The #StepOut motto: “To inspire confidence and hope and inspire others to step out of their comfort zone in service to others.”
When Liz Moore returned from volunteering in the African village of Krobo in Ghana this past summer, the Skyline High School junior knew she wanted to do something in her hometown to keep her volunteer spirit alive.
At first, she wasn’t sure what that might be, but then she called upon a past experience, one some kids might just as soon forget.
“I was bullied as a freshman by a bunch of girls, and it had a very negative effect on me,” said Moore, 17. “I broke up with a boyfriend, and they were just picking on me, abusing me, talking behind my back, and I just didn’t know where to turn.
“I remember in the lunchroom, just standing there and not knowing where to sit, so I just went to the bathroom and ate my lunch by myself …”
It was that recollection that spurred Moore to start up a non-profit group called #StepOut, which seeks to offer a safe spot for those who have been bullied, while also trying to figure out the reasons why the bullies do what they do.
Of course, there were people at Skyline Moore could have turned to when she was bullied two years ago. But, sometimes when a young student is in the midst of bullying, they don’t think things through. And, there are resources today at Skyline that deal with preventing bullying before it gets started.
“There are plenty of programs at school that are good for us and deal with bullying,” Moore said. “#StepOut is just something extra, something I wanted to do.”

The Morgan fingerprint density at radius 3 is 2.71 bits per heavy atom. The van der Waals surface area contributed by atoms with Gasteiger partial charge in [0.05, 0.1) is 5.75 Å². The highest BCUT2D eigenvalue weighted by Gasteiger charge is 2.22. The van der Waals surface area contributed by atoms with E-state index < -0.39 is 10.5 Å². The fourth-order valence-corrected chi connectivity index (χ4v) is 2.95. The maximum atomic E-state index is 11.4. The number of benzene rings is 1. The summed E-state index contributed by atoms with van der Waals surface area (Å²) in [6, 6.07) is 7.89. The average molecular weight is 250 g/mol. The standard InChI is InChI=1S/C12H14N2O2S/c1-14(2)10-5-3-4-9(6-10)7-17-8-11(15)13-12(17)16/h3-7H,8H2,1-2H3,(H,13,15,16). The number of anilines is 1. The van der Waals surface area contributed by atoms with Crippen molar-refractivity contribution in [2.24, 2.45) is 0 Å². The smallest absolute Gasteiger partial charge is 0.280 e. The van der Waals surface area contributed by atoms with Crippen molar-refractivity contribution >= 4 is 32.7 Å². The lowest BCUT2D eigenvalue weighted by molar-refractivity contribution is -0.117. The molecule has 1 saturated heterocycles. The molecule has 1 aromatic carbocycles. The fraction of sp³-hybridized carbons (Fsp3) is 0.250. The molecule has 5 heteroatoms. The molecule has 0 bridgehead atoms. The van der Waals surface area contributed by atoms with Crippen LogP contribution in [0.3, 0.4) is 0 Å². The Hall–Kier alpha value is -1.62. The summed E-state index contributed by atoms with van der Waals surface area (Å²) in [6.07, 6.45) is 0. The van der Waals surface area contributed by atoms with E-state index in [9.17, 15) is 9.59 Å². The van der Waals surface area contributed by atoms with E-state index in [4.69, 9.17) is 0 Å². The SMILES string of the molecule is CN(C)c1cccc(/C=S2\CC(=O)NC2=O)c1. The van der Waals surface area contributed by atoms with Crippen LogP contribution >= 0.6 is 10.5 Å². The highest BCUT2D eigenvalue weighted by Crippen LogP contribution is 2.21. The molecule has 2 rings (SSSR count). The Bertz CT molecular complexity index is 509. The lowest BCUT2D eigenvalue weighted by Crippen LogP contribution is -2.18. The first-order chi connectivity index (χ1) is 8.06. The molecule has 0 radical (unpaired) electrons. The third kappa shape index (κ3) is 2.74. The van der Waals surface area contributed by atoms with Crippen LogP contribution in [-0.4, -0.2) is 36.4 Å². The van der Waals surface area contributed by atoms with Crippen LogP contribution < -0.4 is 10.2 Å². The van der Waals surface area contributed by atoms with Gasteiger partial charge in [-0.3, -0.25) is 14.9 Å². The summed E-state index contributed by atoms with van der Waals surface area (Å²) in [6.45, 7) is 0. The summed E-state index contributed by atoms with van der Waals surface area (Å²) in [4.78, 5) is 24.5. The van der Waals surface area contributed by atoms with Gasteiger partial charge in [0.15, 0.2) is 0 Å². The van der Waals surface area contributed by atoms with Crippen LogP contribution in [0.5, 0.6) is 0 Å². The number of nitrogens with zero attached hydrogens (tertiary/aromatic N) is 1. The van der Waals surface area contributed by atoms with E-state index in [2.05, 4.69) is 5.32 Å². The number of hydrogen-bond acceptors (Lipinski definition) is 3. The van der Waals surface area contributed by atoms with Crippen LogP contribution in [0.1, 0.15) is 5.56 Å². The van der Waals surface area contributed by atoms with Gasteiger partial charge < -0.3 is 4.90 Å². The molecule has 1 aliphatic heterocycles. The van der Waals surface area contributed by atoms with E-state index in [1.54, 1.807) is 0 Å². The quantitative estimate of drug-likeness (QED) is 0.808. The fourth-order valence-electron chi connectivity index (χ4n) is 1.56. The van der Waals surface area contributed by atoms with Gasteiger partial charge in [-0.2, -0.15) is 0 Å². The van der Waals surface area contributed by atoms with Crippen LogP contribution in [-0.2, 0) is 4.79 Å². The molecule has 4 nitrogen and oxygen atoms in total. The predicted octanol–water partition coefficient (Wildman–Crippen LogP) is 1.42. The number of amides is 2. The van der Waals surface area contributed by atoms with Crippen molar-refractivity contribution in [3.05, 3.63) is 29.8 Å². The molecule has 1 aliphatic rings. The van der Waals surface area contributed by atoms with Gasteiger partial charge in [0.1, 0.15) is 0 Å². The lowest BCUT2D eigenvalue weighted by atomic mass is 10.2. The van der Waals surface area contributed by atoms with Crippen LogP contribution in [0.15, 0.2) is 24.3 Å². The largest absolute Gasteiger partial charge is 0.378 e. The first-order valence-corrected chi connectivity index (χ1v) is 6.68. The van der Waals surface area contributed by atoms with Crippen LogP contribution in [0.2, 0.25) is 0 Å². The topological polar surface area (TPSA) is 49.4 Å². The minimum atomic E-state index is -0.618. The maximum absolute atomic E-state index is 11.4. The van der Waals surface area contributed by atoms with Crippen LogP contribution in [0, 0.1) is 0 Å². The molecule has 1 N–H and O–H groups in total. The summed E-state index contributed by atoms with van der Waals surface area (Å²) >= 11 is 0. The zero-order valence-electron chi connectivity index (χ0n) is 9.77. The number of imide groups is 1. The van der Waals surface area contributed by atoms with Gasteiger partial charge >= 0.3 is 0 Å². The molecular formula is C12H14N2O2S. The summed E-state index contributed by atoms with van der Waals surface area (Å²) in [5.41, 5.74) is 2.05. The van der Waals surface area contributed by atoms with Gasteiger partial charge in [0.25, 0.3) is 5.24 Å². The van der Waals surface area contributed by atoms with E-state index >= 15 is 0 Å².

Following is the #StepOut motto: “To inspire confidence and hope and inspire others to step out of their comfort zone in service to others.”
The “service to others” is where Moore hopes to make a difference and where she sees her group as being a different way to deal with bullying.
“We not only want to offer a safe spot, a support group for kids to talk, but we want to get them together to go volunteer,” she said. “I remember when I was bullied as a freshman, my mom and I went and volunteered at a soup kitchen and it helped me gain perspective, to gain confidence.
“I want to do that for the kids who take part in #StepOut. Perspective and confidence go a long way to stopping bullying.”
Moore says it is not only the victim of bullying who needs attention.
“The people doing the bullying also are going through something,” she said. “You just don’t go around being mean to people for no reason unless you are going through something yourself. Yes, the victim needs our help, but the person doing the bullying shouldn’t be ignored.”
Contact information for #StepOut:
For more on Skyline’s Anti-Bullying Club
If you have a school club, group or organization you would like to see featured in WLAA, contact Terry Jacoby at email@example.com